Liquid tin could cool down fusion reactors
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Liquid tin could mitigate corrosion and cool down nuclear fusion reactors more effectively, according to researchers at the Tokyo Institute of Technology and the National Institute for Fusion Science.
The discovery has led the research team to develop a liquid metal tin divertor, which is an advanced heat-removal component of fusion reactors.
The process is possible due to the chemical compatibility between high-temperature liquid metal tin (Sn) and reduced activation ferritic martensitic, a candidate structural material for fusion reactors.
Fusion is a potential source of almost limitless clean energy but is currently only carried out in experiments as it has proved difficult to harness. However, there are hopes that it could become a safe and clean alternative source of energy in the not-too-distant future.
Divertors are fundamental components of fusion reactors, as they are used to gasify impurities in the plasma and send the gas to an exhaust pump. Usually, divertors are solid, made of a block of metal.
During the operation of a fusion reactor, some of the structural components of the divertor are exposed to extremely large heat loads – at the same level as the space shuttle when entering the atmosphere. This means that the material used for the construction of solid divertors needs to be heat-resistant.
However, researchers have recently considered the concept of a liquid metal divertor which protects the divertor from plasma by covering its structural material with a liquid metal that possesses excellent cooling performance, such as tin.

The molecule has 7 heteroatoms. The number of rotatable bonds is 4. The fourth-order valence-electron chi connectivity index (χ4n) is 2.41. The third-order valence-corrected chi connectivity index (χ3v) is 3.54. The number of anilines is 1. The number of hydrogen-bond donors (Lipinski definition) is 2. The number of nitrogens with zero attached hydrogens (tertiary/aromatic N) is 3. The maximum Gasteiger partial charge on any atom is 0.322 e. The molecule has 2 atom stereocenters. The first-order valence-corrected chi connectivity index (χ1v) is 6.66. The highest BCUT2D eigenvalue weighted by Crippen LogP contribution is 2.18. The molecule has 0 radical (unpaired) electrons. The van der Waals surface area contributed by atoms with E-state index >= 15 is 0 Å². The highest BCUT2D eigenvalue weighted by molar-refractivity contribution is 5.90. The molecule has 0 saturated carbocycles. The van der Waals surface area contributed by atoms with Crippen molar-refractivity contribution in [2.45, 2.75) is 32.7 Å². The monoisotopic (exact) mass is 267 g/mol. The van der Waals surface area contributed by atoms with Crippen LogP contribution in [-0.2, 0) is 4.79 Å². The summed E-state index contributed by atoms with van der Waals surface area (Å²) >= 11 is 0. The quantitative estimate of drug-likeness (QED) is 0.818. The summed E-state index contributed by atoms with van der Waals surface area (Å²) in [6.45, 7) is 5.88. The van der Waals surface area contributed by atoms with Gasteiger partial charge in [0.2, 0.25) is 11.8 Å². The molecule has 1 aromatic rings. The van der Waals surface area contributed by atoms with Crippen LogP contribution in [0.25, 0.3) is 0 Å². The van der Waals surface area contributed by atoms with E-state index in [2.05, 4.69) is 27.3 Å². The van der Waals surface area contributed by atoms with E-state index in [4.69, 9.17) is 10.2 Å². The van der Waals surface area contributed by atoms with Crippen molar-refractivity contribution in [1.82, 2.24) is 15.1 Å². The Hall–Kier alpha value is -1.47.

Tin's vapour pressure at high temperatures is lower than that of other liquid metals, which means it is difficult to evaporate even if it is heated by plasma and reaches a high temperature. It also possesses the advantage of the evaporated metal being less likely to mix with the plasma.
However, the corrosion of structural materials is a technical issue that has concerned some researchers.
“Although liquid metal tin is an excellent coolant with a variety of properties, it has the drawback of corroding structural materials. By clarifying the corrosion mechanism, we hope to promote the use of liquid metal tin not only for fusion energy but also for solar thermal power plants,” said Associate Professor Masatoshi Kondo of the Tokyo Institute of Technology.
The team's findings, published in the journal Corrosion Science, aim to advance the study of corrosion of liquid metal tin to assist in the development of highly reliable advanced heat-receiving equipment for fusion reactors.
Earlier this week, the fusion industry witnessed a major breakthrough as scientists were able to produce more energy than was consumed during a fusion energy reaction.
In addition to the construction of the tokamak (ITER), in collaboration with seven of the world's leading countries and regions (Japan, EU, United States, South Korea, China, Russia, and India), fusion development by the private sector is also accelerating.
In the last 12 months, funding for commercial fusion projects has more than doubled, with fusion companies raising more than $2.83bn (£2.39bn) in funding, an increase of 139 per cent from 2021, according to a recently published report by the Fusion Industry Association.
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